Wood and natural aging

December 11, 2014

One of my entries took a blue ribbon at the Lines into Shapes art show in Estes Park, Colorado, in November. It was a real honor to win an award in a show with so many entries from around the country, and I am proud of the little pot that won the sculptures division. I had made this piece –an apple pot with walnut and figured maple inserts- in the spring of 2012, and as the judge held it high during the awards ceremony I couldn’t help noticing that the maple insert ring had yellowed in two years’ time.

 

The truth is, all wood darkens with age. Light woods such as holly, pine, and maple tend to yellow. Exotic woods like purpleheart and padauk slowly fade to brown. Cherry darkens even in the first few days after being worked, and continues to darken for up to a century according to some sources.  

 

All three cutting boards in the photo are made of cherry: in the rear is one about 9 months old; the others are three days old and differ only in that the one in the center has been oiled. The difference is striking. The cherry in a cutting board I gave my mom about five years ago is now almost as dark as the walnut that accompanies it.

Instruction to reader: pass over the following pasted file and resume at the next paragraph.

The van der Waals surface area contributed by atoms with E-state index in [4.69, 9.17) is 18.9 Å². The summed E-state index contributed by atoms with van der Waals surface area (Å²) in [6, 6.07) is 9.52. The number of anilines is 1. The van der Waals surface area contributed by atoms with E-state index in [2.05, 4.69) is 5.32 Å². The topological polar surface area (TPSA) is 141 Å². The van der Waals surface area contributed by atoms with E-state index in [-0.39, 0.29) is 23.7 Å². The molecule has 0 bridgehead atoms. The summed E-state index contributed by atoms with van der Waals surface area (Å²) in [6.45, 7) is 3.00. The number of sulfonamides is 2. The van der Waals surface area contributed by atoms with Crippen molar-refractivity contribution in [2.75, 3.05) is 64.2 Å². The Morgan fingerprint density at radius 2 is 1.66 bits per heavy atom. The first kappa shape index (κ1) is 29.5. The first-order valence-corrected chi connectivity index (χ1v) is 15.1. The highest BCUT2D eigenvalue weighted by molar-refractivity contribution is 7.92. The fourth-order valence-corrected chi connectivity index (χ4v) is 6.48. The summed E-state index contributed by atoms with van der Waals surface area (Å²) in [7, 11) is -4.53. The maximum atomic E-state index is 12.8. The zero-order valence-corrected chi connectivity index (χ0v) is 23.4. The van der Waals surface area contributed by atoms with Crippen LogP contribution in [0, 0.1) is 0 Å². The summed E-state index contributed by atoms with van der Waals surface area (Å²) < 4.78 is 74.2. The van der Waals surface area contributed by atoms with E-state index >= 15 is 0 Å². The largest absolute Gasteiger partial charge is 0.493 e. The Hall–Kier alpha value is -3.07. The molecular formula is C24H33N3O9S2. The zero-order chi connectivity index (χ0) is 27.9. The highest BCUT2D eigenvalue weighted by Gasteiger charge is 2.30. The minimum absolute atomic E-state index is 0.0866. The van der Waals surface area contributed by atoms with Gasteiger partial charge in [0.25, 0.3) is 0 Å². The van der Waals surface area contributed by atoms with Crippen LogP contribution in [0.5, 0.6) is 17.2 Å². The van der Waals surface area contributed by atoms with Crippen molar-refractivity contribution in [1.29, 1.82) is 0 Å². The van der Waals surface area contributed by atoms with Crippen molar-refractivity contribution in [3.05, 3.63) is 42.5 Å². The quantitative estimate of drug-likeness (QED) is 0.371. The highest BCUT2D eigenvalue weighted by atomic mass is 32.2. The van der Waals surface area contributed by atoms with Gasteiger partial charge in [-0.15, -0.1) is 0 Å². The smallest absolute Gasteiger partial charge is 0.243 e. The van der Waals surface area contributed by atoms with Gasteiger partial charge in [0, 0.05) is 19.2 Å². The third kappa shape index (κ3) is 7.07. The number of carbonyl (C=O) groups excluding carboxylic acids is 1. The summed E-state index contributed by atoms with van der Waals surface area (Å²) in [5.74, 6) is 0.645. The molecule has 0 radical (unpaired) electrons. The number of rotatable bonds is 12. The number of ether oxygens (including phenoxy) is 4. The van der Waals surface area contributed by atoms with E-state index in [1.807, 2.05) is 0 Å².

Why does this happen? We’d need an understanding of polymer chemistry to fully understand the process. Basically, polymerization of polyphenols causes darkening as tannins are produced. UV light seems to be the catalyst. I’m not much of a chemist but I know that wood darkens. Finishes won’t stop this process from happening, not even spar varnishes loaded with flattening agents.

 

This means two things to a woodworking artist. First, natural darkening in wood isn’t a bad thing, just a thing that needs to be accounted for. When combining multiple woods into one piece of artwork, we must consider how each species will look in the future so that colors don’t lose the contrasts that made them attractive in the first place. And most importantly, because wood colors eventually do darken, it is the shape of an object that ultimately determine its worth generations from now. I believe it is for this reason that the best wood turners alive today emphasize shape and form in turned art work.  

 

 

 

 

 

 

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About my work:



I create lathe-turned fine art and craft, and my native style tends toward organic, serene art forms that celebrate nature, primitive cultures, and wood personality as part of the composition. My work incorporates texture, color, fire, bone, stone inlay, mixed woods, and metal inlay.

 

 

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